But then she attended a Christian festival in the Northwest where she happened to run into her friend Joshua Harris, author of “I Kissed Dating Goodbye.”

“He said, ‘So did you write a purity song for this album?’ I said, ‘No, not yet,’ and he said, ‘Well, I’m going to pray for you that you would write a purity song,’” she recalled. “And sure enough, within a week or two the purity song kind of landed in my lap. It took about half an hour to write and so Wait for Me was birthed out of that point of inspiration and Josh’s prayers and probably other people praying too.”

With its release in 2001, Wait for Me caught on quickly, and St. James said she has heard hundreds of stories of how it was instrumental in helping people keep their pledge for purity. Married couples tell her the song helped them to abstain from sex while they were dating, and some have even played it at their weddings because it meant so much to them.

In 2002, St. James wrote a book with the same title that expounds on the issues raised in the song. It addresses subjects such as guarding thoughts in order to make wise decisions where sex is concerned, why waiting for marriage is best, practical ways to wait in a culture that screams “Just do it!” and a Q&A on sexual purity.

St. James, a member of The Peoples Church, a Southern Baptist congregation in Franklin, Tenn., said churches have used the book during a Bible study for teens, and the Wait for Me journals are popular too because they lead students to write love letters to their future spouses.

“It just kind of helps the waiting process because you’re making something that you can one day give to that person, and then you realize, ‘Yes, I am waiting for somebody. They’re out there, and I’m writing to them,’” she said.

The book, which has been translated into three languages for use around the world, is being re-released this spring in a soft-cover edition.

Another lesson the song’s success has taught St. James is that youth yearn for a community of peers in facing the struggle for purity.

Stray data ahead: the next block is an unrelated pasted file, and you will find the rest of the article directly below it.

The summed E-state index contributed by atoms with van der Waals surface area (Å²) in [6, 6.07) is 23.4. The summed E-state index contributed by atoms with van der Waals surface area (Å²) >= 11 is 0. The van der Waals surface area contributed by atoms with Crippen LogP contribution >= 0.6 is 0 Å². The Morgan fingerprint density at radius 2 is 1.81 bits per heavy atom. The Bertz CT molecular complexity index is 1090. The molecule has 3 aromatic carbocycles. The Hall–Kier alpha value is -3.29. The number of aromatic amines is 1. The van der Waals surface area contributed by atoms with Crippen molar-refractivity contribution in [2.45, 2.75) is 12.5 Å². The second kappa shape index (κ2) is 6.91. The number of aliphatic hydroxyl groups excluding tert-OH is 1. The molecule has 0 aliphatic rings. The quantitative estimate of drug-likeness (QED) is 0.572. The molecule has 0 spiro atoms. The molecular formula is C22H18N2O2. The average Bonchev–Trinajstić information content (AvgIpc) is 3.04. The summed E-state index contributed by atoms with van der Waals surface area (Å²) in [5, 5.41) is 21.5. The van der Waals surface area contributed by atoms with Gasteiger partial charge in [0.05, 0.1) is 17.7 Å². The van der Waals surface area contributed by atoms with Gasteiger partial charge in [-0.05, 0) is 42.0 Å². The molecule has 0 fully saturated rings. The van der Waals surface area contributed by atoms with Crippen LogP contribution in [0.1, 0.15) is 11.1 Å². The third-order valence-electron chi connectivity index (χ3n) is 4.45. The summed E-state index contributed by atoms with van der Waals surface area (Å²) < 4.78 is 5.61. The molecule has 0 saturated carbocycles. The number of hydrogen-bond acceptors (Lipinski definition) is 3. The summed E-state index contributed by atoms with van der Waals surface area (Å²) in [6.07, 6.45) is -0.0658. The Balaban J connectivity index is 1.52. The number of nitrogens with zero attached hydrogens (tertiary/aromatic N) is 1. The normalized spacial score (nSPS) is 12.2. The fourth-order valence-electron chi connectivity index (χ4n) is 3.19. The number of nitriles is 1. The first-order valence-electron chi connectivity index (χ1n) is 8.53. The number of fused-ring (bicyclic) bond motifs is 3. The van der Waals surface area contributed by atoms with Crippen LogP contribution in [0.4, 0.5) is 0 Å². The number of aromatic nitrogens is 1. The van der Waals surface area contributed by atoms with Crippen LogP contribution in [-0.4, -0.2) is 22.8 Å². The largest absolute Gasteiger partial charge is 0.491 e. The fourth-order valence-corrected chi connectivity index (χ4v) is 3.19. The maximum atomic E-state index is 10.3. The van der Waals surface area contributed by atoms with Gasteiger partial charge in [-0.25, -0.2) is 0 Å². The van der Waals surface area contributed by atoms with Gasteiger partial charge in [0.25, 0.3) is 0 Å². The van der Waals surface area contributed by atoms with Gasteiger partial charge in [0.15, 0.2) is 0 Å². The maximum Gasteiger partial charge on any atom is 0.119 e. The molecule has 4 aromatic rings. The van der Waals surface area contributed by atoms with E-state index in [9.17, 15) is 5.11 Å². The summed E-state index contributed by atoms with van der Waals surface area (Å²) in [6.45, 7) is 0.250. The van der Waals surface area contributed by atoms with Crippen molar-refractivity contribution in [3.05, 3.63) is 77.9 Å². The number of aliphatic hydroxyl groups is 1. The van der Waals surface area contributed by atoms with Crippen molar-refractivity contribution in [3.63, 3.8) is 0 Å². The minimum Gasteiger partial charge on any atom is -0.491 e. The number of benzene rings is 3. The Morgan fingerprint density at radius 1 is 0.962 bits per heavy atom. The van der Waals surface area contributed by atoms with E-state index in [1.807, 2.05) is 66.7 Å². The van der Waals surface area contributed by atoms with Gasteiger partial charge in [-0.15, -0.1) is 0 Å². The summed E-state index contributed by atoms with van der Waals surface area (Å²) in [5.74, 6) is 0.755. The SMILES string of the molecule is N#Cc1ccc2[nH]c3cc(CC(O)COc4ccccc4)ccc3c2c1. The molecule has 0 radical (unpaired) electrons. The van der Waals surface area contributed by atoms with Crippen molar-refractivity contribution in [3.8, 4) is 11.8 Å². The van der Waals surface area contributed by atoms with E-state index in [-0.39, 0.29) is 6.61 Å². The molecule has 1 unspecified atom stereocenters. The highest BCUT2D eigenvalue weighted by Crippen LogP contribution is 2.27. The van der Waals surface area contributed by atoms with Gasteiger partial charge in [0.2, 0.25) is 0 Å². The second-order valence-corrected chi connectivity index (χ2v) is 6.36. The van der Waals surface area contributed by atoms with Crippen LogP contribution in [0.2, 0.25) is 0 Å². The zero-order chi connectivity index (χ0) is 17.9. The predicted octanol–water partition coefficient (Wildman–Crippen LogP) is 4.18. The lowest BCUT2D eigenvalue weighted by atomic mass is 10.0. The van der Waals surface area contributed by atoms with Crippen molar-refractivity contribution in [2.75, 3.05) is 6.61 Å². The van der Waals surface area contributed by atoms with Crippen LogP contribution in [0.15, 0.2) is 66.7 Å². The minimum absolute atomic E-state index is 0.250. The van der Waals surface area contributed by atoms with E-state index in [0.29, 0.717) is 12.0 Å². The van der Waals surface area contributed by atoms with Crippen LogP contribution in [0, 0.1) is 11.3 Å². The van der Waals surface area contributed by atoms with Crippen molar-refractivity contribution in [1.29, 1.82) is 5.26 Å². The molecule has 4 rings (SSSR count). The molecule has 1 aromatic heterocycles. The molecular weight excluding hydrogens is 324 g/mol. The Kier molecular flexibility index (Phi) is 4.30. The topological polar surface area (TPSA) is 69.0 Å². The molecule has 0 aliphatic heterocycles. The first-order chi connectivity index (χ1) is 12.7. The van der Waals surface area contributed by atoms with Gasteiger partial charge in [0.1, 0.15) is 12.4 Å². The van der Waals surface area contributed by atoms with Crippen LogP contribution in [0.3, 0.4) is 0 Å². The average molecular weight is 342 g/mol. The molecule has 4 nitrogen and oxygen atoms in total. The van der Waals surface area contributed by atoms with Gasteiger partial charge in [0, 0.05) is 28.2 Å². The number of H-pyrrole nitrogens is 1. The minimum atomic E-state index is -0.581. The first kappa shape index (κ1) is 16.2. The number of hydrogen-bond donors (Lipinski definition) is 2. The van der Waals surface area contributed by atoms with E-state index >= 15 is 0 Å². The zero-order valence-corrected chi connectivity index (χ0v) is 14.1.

“Just about every time I hear of a young person that has slid down an immoral path, it’s because they’ve surrounded themselves with other young people who are not living the Christian life and are not committed to God’s way,” she said.

“On the other hand, I’ve also seen a lot of young people who have waited, and I think a large reason why they’ve had the strength to stand is because they’ve dated other people that are committed to waiting and they’ve had friends that have encouraged them in that commitment,” she said. “And I know for me, I have friends that are committed to waiting, and that encourages me too.”

When she first wrote the song, St. James said she didn’t exactly expect it to become as big as it is now.

“I knew the song would have a strong response because of its message, but I don’t think I could have guessed quite how strong that response was going to be because Wait for Me has become one of my signature songs now,” she said.

Jimmy Hester, who along with Ross founded True Love Waits, expressed gratefulness for St. James’ willingness to be a key spokesperson for sexual abstinence until marriage.

“Wait for Me is a statement of her belief and a testimony to many teenagers on the value of following God’s plan for sexuality,” Hester told BP. “The impact of this song and Rebecca’s consistency over the years has made an eternal impact on the lives of many students.”
For more information on True Love Waits, visit www.truelovewaits.com.

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  • Erin Roach